Please use this identifier to cite or link to this item: http://hdl.handle.net/2440/114123
Type: Theses
Title: Impact of in vitro induced epigenetic variation on the nutritional value of three Ghanaian sweet potato genotypes: implications on biofortification
Author: Akomeah, Belinda
Issue Date: 2016
School/Discipline: School of Agriculture, Food and Wine
Abstract: Biofortification aims to increase crop nutritional value to combat nutrient deficiency. Due to the prevalence of viruses, healthy cultivars of biofortified genotypes are produced through micropropagation techniques. However, during micropropagation, plants are exposed to conditions that could induce somaclonal variation, and result in phenotypic changes affecting the crop’s nutritional value. Currently, sweet potato (Ipomoea batata) is biofortified for enhanced beta-carotene content to alleviate Vitamin A Deficiency (VAD). Undesired somaclonal abnormalities acquired during in vitro culture could alter key nutrients such as beta-carotene, protein, or zinc. Therefore, it is important to ensure the clonal fidelity of the micropropagated biofortified lines. This study assessed the extent of in vitro induced epigenetic variation in the genome of meristem-cultured plants, and its correlation with the nutritional composition in three Ghanaian sweet potato genotypes (Bohye, Ogyefo and Otoo). Micropropagated plants presented no observable leaf and storage root abnormalities, but relatively lower levels of iron, protein, zinc, and glucose. Methylation Sensitive Amplification Polymorphism analysis showed a high level of in vitro induced molecular variation in micropropagated plants. Ogyefo showed the least viral incidence and epigenetic differentiation but the most profound nutritional changes, while Bohye showed the highest epigenetic variability. Further analysis indicated that epigenetic, rather than genetic, accounts for most of the observed variability. Taken collectively, this study offers an insight into the impact of micropropagation in methylation profiles, and its correlation to root quality in the improved sweet potato genotypes. The implications of these results to the ongoing bio-fortification projects are also discussed.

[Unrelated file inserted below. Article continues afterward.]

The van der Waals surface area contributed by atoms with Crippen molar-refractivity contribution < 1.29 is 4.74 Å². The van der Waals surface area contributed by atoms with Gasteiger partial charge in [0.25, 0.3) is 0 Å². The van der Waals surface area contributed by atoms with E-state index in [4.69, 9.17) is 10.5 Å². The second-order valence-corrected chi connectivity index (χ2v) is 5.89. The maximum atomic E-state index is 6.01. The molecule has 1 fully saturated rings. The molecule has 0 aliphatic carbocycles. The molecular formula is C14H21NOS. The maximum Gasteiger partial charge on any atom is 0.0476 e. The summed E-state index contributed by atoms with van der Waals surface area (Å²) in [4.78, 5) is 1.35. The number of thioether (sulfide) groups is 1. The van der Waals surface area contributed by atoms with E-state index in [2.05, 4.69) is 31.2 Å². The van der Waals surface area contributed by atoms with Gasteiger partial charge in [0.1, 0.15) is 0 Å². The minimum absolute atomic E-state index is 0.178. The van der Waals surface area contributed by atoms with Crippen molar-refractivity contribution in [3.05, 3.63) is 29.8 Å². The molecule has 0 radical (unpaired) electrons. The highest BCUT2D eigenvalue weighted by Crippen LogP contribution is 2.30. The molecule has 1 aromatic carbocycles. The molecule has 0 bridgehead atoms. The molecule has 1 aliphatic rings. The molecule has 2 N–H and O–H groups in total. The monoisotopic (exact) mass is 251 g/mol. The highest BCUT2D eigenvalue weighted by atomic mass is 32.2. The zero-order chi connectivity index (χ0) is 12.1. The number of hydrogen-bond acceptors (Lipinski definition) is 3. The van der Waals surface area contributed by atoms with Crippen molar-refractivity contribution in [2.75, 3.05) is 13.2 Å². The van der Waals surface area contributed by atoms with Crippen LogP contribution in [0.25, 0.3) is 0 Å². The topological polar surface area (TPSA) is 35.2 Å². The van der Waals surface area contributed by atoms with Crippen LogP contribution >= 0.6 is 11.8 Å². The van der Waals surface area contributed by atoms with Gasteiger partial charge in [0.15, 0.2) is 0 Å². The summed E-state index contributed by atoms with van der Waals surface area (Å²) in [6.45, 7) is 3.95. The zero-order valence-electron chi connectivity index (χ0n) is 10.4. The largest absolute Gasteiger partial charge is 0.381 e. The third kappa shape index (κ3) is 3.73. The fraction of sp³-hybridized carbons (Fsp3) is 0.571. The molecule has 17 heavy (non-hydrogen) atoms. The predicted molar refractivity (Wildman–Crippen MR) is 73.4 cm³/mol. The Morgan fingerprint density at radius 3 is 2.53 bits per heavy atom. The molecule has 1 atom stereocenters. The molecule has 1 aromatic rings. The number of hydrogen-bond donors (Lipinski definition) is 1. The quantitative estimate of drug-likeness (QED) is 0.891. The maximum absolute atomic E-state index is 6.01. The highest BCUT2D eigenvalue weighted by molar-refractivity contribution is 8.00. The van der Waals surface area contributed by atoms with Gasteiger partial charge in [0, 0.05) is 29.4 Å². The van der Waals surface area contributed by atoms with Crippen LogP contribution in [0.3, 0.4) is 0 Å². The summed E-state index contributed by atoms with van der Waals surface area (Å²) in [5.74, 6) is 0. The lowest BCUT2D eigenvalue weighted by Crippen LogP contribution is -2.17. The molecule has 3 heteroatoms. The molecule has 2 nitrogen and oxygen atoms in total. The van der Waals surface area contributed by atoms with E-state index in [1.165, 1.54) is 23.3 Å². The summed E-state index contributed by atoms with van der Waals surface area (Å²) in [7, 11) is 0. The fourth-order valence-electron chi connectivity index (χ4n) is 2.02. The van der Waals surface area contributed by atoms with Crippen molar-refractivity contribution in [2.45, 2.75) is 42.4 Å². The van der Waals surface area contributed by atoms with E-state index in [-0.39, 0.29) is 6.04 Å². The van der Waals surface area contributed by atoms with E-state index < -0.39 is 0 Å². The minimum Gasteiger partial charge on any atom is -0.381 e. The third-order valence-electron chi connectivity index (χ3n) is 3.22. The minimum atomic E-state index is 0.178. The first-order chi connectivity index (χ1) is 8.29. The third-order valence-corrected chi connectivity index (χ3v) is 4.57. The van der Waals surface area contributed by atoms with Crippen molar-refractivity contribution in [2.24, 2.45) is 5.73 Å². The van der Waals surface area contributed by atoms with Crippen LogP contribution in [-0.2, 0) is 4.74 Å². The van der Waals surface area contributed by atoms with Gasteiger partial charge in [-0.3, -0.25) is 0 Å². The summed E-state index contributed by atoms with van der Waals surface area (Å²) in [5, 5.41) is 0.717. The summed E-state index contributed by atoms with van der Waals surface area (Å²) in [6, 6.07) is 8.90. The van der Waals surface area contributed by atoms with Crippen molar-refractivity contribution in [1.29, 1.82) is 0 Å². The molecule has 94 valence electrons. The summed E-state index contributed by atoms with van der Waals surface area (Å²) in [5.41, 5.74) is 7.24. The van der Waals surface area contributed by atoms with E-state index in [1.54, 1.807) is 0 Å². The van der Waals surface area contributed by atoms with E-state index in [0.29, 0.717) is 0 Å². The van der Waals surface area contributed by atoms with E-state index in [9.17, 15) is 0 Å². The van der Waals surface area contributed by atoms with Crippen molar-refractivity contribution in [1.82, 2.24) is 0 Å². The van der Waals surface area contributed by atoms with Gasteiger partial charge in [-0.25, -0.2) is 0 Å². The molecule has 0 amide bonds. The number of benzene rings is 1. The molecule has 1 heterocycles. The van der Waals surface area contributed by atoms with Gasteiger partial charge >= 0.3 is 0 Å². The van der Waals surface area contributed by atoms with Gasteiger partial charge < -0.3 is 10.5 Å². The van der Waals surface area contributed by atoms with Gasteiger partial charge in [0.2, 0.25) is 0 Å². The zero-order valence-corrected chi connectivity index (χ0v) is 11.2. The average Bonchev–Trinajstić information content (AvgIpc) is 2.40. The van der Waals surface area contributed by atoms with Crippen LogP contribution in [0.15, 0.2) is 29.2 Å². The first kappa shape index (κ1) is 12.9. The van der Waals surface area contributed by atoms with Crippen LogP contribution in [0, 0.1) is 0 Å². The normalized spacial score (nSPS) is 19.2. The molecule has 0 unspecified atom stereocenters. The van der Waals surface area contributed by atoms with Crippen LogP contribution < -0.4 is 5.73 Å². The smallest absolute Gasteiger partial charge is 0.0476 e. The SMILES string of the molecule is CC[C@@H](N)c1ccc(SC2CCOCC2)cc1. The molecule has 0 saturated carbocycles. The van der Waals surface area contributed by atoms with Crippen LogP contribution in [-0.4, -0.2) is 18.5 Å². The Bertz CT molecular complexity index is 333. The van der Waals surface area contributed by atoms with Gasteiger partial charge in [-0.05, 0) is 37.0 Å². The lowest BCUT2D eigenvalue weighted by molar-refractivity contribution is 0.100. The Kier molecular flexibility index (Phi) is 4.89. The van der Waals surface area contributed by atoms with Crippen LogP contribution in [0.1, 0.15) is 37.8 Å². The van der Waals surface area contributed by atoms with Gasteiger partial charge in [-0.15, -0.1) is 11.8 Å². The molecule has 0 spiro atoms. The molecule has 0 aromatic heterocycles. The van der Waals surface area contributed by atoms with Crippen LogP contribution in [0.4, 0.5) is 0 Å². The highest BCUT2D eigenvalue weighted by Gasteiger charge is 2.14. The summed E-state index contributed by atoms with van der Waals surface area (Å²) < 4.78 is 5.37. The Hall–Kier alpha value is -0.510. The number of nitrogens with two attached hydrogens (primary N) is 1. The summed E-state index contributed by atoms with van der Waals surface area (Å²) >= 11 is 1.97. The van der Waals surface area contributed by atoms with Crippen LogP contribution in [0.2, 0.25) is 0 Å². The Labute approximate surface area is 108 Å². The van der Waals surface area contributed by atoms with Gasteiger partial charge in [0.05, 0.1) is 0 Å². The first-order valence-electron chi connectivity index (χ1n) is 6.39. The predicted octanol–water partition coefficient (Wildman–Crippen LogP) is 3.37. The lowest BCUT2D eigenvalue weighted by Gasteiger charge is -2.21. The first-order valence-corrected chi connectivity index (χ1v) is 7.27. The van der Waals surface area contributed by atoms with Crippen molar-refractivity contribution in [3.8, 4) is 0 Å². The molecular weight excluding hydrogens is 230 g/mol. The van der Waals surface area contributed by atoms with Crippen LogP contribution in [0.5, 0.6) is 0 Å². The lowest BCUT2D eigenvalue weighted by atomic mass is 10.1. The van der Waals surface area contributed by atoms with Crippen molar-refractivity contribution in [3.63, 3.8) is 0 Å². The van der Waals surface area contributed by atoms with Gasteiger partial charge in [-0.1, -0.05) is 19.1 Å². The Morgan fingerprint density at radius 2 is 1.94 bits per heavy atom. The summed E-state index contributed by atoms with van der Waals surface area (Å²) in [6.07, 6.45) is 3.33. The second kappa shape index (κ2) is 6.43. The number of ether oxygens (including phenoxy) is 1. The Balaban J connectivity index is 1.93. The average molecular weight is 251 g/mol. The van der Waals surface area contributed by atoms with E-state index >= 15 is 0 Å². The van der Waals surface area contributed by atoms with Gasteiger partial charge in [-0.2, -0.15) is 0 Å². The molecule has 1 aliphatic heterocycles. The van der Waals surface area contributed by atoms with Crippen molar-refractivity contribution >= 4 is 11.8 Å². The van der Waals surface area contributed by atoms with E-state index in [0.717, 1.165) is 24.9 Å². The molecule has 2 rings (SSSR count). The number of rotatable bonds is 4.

Advisor: Ramesh, Sunita A.
Quain, Marian D.
Dissertation Note: Thesis (M.Bio.(PB)) -- University of Adelaide, Masters of Biotechnology (Plant Biotechnology), School of Agriculture, Food and Wine, 2016.
Keywords: coursework
biofortification
DNA methylation
epigenetics
field-maintained
In vitro
micropropagation
orange fleshed sweet potato
sweet potato
virus-free
Description: Front matter only available electronically. The complete thesis in print form is available from the University of Adelaide Library.
Provenance: Master of Biotechnology (Plant Biotechnology) by coursework
Appears in Collections:School of Agriculture, Food and Wine

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